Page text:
What is the story with the three finger salute?
The Three-Finger “Peace Plus One” sustainability symbol is like a virtual seed of happiness. It makes me happy to plant it in the conscience of everyone I meet, and watch others become happier when they share it too. Our objective is to encourage millions of “Three Finger Johnny Appleseeds,” first in China, then as an open source gift from China to the world, sharing the new symbol of sustainability and its Chinese
origin. People can flash the 3 Finger symbol, or put it up as their social media avatars when they are participating in one of our initiatives.
Are Chinese people receptive to your ideas?
Chinese people from all walks of life are very receptive to these ideas, because the values are already in their DNA. The core concepts actually come from Chinese culture itself. For thousands of years, peace, harmony and balance have been at the center of Chinese thought, so now it’s time to innovate and refresh those old but valuable ideas. This is what we want to share person-to-person, sustainable values that are above language and culture, which everyone on the planet has the opportunity and responsibility to share.
My ideas are simply the application of those fundamentals to the current situation in China and the world.
Does networking play a big role in your profession?
In order to find and match talent and resources, it’s all about networking. Last year I attended over 80 conferences and meetings.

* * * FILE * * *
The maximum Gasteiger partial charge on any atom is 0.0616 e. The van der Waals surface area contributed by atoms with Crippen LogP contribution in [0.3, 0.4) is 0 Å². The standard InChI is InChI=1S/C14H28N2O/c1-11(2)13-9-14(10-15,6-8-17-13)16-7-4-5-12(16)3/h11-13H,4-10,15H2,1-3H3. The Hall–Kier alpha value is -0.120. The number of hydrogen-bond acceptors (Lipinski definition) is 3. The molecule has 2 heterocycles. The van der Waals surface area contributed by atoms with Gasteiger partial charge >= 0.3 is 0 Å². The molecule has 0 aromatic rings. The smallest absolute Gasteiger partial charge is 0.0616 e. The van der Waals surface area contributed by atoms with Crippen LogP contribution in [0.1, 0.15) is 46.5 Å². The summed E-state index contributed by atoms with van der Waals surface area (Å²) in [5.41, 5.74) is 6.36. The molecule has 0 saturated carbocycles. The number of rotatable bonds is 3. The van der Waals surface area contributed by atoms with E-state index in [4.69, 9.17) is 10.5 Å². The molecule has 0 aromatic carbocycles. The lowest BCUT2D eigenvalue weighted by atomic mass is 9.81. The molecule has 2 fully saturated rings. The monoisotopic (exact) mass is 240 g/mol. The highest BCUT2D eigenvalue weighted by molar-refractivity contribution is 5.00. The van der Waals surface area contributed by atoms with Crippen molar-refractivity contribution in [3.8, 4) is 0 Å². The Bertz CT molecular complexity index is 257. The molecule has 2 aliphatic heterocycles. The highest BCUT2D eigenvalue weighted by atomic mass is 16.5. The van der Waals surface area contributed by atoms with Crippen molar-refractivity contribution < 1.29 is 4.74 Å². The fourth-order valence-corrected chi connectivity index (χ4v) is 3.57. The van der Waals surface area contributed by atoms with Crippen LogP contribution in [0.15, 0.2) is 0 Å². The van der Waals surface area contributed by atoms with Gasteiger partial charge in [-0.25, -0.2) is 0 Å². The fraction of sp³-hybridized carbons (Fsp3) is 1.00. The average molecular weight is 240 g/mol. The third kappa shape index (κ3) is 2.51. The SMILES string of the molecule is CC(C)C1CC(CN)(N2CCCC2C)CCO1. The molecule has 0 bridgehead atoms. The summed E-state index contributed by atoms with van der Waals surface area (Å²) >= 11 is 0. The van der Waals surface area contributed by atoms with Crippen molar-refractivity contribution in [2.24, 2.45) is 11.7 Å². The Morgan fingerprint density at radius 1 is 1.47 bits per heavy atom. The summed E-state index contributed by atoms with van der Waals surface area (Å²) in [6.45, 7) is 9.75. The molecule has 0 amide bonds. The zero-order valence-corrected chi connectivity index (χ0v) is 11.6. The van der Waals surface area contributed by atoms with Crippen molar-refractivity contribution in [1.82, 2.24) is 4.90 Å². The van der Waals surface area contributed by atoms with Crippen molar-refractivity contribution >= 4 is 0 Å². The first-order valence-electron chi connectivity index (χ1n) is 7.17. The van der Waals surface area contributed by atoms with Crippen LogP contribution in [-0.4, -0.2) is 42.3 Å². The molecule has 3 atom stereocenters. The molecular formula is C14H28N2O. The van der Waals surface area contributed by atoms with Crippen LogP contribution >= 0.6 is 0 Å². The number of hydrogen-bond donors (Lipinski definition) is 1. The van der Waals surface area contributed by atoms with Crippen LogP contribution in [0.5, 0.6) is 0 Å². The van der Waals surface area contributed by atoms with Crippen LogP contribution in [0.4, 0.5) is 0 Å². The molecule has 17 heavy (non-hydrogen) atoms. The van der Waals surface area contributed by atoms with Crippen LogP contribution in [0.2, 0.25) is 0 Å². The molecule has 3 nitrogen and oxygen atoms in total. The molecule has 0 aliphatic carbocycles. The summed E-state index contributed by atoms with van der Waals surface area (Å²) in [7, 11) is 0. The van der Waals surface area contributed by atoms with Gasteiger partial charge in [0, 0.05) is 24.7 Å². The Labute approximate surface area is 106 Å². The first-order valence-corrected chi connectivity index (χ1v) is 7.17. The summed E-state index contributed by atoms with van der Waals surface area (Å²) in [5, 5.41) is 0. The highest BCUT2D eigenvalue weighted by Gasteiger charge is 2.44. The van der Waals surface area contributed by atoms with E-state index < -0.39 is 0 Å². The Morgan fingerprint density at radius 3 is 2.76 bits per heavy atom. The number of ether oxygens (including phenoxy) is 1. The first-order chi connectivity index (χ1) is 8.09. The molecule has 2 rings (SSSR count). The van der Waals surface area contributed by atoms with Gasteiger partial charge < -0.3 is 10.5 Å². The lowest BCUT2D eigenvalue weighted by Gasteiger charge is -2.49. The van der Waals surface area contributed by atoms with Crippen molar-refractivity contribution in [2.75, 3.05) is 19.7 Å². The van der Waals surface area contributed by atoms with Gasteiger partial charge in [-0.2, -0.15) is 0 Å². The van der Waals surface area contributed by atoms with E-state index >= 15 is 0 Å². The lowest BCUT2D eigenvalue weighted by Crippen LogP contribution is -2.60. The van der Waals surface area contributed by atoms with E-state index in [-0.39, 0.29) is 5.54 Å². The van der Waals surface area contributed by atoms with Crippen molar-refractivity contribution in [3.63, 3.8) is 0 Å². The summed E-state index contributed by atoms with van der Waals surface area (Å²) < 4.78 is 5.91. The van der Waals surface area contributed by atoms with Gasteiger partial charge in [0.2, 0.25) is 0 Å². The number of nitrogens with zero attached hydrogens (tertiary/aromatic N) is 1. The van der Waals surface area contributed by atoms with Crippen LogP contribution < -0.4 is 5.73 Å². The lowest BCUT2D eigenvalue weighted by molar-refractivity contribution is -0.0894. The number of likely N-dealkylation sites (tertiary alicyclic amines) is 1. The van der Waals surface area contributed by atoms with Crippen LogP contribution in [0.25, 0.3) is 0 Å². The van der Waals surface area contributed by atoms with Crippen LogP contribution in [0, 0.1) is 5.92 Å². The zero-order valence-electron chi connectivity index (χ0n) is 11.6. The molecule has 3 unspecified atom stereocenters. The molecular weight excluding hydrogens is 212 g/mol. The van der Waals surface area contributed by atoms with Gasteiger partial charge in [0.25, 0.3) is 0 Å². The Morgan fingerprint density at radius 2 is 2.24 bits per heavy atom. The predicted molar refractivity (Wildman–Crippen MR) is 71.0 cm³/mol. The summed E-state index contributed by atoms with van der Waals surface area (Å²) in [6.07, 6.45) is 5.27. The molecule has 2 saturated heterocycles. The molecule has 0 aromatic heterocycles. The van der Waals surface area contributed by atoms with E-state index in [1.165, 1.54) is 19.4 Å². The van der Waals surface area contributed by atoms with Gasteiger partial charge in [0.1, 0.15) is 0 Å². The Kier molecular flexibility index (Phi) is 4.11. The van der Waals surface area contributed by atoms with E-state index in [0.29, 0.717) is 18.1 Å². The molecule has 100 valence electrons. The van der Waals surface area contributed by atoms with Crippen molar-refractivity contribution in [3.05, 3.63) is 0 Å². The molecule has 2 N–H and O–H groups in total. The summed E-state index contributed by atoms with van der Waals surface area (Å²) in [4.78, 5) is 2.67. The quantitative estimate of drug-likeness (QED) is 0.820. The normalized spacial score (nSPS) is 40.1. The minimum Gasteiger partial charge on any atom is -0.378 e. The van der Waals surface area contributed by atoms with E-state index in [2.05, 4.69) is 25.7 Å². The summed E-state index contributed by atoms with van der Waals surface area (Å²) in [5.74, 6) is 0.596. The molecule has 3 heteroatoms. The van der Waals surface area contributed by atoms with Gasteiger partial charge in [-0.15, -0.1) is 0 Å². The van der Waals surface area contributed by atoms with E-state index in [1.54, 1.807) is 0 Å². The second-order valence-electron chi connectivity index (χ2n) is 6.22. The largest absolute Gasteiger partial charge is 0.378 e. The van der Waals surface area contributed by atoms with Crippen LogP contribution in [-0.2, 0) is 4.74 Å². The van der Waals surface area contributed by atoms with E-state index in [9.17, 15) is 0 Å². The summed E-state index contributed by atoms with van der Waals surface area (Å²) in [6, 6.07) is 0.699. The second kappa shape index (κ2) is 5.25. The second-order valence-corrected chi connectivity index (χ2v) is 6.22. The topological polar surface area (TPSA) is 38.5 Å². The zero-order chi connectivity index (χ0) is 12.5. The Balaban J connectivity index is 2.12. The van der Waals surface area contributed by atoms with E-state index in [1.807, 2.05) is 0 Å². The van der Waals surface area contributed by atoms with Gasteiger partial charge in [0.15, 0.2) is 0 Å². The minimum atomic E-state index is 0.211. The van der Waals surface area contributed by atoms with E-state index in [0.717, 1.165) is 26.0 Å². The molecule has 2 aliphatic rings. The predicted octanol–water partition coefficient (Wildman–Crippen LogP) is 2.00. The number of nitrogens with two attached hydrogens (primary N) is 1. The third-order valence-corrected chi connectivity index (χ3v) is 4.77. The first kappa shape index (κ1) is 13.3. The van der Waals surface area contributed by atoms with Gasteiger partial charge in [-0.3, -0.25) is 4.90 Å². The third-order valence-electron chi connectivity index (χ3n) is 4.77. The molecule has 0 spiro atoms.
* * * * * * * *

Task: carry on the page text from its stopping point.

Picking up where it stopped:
What are the three keys to getting people motivated and involved, especially Chinese people?
Every individual is motivated by slightly different things, so the first key is to ask what actually motivates them, and usually making money tops the list among Chinese people. Second are working conditions, and third might be the appreciation, recognition, praise and loyalty of the boss to the company and employees. This is quite different from my experience in Western organizations, but understandable when considering the different social safety net, or lack thereof, in China.
We don’t pay our volunteers, so we motivate them to do a good job with benefits like career development, professional success, LOHAS health, balance and energy, the opportunity to influence and experience leadership, and exclusive learning, knowledge and discovery. What we’re doing is challenging, and only the best and most passionate are up to the challenge.
How do you see the concept of sustainability evolving in China?
Sustainability is not being taken for granted as much as it has been in the past. The strange paradox is that China has continuously sustained itself for several-thousand years, but it is only in the last few years that the issue of sustainability and the conceptualization of the problem have come to the forefront. It is evolving from the perception of simply an environmental problem to the truth of it being a relationship problem between society and its values.
What are some of the least sustainable practices in China, and how do you see them changing?
The new love affair with the automobile is unsustainable. Also, the pressure on young people to make the money necessary to pay huge mortgages is unsustainable and leading to an overworked and unhappy generation.
Interview by Jennifer Thomé and Phoenix Tso
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THU, APR 21 – WED, MAY 4 AGENDA 35
McMaster Institute for Sustainable Development in Commerce